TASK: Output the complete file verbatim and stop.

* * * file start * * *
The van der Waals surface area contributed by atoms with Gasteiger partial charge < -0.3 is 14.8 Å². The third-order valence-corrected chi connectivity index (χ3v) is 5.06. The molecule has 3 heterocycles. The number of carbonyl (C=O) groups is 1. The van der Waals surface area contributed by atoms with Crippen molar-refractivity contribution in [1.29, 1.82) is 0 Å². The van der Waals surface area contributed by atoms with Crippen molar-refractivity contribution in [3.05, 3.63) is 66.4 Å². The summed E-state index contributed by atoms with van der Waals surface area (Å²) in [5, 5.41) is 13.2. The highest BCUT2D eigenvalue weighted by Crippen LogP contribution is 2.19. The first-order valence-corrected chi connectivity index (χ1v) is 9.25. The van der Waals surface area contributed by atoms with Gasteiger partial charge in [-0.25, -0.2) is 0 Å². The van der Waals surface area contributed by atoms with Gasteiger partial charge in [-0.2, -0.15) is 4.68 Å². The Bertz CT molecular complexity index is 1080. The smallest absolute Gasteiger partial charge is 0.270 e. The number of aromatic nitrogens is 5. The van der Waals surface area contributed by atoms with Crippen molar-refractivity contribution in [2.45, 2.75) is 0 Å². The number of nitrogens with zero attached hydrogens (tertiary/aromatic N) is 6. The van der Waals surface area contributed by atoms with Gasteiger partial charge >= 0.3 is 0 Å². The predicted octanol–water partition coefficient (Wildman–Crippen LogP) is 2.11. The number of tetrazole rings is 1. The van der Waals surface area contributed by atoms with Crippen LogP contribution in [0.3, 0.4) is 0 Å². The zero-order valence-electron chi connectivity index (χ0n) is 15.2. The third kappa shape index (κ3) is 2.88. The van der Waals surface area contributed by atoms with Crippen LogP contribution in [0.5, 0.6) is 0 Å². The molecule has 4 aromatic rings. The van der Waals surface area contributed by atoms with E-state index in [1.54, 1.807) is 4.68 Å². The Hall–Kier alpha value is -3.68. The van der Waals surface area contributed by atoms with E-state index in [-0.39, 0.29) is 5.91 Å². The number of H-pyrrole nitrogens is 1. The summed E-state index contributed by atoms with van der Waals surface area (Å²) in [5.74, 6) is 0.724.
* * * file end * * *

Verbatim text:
The van der Waals surface area contributed by atoms with Gasteiger partial charge < -0.3 is 14.8 Å². The third-order valence-corrected chi connectivity index (χ3v) is 5.06. The molecule has 3 heterocycles. The number of carbonyl (C=O) groups is 1. The van der Waals surface area contributed by atoms with Crippen molar-refractivity contribution in [1.29, 1.82) is 0 Å². The van der Waals surface area contributed by atoms with Crippen molar-refractivity contribution in [3.05, 3.63) is 66.4 Å². The summed E-state index contributed by atoms with van der Waals surface area (Å²) in [5, 5.41) is 13.2. The highest BCUT2D eigenvalue weighted by Crippen LogP contribution is 2.19. The first-order valence-corrected chi connectivity index (χ1v) is 9.25. The van der Waals surface area contributed by atoms with Gasteiger partial charge in [-0.25, -0.2) is 0 Å². The van der Waals surface area contributed by atoms with Gasteiger partial charge in [-0.2, -0.15) is 4.68 Å². The Bertz CT molecular complexity index is 1080. The smallest absolute Gasteiger partial charge is 0.270 e. The number of aromatic nitrogens is 5. The van der Waals surface area contributed by atoms with Crippen molar-refractivity contribution in [2.45, 2.75) is 0 Å². The number of nitrogens with zero attached hydrogens (tertiary/aromatic N) is 6. The van der Waals surface area contributed by atoms with Gasteiger partial charge >= 0.3 is 0 Å². The predicted octanol–water partition coefficient (Wildman–Crippen LogP) is 2.11. The number of tetrazole rings is 1. The van der Waals surface area contributed by atoms with Crippen LogP contribution in [0.3, 0.4) is 0 Å². The zero-order valence-electron chi connectivity index (χ0n) is 15.2. The third kappa shape index (κ3) is 2.88. The van der Waals surface area contributed by atoms with Crippen LogP contribution in [0.5, 0.6) is 0 Å². The molecule has 4 aromatic rings. The van der Waals surface area contributed by atoms with E-state index in [1.54, 1.807) is 4.68 Å². The Hall–Kier alpha value is -3.68. The van der Waals surface area contributed by atoms with E-state index in [-0.39, 0.29) is 5.91 Å². The number of H-pyrrole nitrogens is 1. The summed E-state index contributed by atoms with van der Waals surface area (Å²) in [5.74, 6) is 0.724.